People v. Rahman
Court Discusses the Prejudicial Effects of a Sandoval Hearing
The defendant was arrested and charged for two counts each of criminal sale of a controlled substance in the third degree, criminal possession of a controlled substance in the third degree, and criminal possession of a controlled substance in the seventh degree. The defendant however, stated that he had an alibi that he was visiting a friend and his aunt when the sales took place on both dates. The defendant further alleged that there was a seller imitating him. The defendant requested a Sandoval hearing to exclude his prior convictions which included drug related offenses where he chose to testify. It was concluded that the People could cross-examine him about his two prior convictions for possession of dangerous drugs. The defendant was convicted of sale of a controlled substance in the third degree. The defendant appealed the conviction on the basis that he was prejudiced during the cross-examination by the prosecution.
The prosecution’s cross-examination about prior conviction may create a risk of impermissible prejudice. The prosecution’s cross-examination of the defendant would prove to be prejudicial if the purpose of impeachment was more prejudicial rather than probative. Where the defendant had prior conviction it did not shield the defendant from it being used against him to impeach his credibility. There was no error in ruling that prosecutor could question defendant about two of his convictions. The defendant’s decision not to testify did not affect validity of fact-finding process for defendant’s alibi defense that was conveyed to jury through two alibi witnesses and defendant’s testimony was not crucial to development of misidentification defense that real culprit was a look-alike. The defendant was not only person who could have laid a foundation for introduction of photographs of such alleged look-alike during his testimony. The defendant further stated that he was prejudiced by the cross examination of the prosecution of one of his alibi witnesses. The prosecution cross-examine to his aunt to show that she had hostility and bias towards the District Attorney, the United States Attorney, the FBI and the police after her husband was accused of murder as she believed that they were conspiring against her. It was held to be a harmless error to allow the prosecutor to cross-examination the defendant’s aunt as to whether her husband had been subject of a criminal investigation, which had purpose of showing her hostility and bias toward prosecution because of her husband’s recent trouble with authorities.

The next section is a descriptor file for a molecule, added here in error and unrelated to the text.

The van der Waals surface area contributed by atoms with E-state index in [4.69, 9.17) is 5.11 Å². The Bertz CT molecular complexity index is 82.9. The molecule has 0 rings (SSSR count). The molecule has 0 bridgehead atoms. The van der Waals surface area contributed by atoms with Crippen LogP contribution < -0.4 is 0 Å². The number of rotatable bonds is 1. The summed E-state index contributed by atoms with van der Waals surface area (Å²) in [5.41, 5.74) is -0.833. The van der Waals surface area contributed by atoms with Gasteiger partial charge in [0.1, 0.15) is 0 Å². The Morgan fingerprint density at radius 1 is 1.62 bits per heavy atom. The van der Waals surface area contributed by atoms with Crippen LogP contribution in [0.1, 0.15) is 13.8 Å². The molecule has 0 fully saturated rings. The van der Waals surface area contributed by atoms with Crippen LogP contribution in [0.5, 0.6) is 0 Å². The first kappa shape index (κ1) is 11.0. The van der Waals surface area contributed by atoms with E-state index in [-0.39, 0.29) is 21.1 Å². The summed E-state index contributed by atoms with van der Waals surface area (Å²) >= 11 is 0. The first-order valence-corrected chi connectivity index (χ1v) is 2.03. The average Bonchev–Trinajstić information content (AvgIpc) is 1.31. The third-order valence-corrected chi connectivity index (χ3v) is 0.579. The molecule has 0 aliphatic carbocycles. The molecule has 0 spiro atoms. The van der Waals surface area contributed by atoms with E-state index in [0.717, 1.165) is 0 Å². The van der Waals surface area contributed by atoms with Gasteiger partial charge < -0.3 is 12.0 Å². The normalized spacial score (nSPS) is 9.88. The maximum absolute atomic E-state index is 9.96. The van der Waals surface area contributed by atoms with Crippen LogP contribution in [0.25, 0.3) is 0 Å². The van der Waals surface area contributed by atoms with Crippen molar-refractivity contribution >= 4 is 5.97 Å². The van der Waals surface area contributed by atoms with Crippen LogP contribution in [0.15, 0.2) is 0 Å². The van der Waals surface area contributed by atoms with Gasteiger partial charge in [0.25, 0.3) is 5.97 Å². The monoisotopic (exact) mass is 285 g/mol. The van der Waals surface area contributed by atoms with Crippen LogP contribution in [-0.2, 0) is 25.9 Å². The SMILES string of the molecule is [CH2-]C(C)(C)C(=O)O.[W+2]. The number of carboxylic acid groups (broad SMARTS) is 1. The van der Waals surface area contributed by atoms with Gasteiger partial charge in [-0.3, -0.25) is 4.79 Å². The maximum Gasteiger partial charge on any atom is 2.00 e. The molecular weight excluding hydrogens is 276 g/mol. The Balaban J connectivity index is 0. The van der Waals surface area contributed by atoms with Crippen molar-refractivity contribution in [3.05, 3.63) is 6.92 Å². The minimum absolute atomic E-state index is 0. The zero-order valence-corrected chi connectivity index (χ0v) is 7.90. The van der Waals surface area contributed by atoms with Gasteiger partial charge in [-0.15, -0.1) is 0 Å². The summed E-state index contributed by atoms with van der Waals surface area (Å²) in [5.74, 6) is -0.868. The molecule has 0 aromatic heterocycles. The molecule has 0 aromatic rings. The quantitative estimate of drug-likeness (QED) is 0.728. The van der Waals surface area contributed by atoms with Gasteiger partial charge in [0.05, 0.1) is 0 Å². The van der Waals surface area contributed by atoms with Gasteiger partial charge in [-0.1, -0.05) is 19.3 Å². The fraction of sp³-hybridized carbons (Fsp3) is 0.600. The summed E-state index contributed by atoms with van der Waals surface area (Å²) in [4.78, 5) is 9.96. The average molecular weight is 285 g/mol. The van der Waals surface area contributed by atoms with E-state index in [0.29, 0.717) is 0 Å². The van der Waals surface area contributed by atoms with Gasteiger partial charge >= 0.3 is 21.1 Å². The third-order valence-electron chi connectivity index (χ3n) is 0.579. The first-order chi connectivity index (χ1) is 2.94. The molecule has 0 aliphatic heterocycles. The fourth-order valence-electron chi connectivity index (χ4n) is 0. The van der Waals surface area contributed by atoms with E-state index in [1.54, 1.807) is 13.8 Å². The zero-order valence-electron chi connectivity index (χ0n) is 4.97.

The defendant conviction was affirmed because the errors which took place were not glaring to demonstrate that the defendant was prejudiced. However, the dissenting opinion of the court stated that the conviction should have been reversed. The defendant should not have been questioned as to acts which showed that he had a propensity to commit the crime alleged. The jury should have been precluded from drawing inference that the defendant had a propensity to commit the crime based on his prior conviction, as such, the trial judge erred in granting permission to question the defendant on his prior acts. The questioning of the alibi witness also proved harmful as the trial judge should not have allowed the permission to question her about her husband being subjected criminal investigation.
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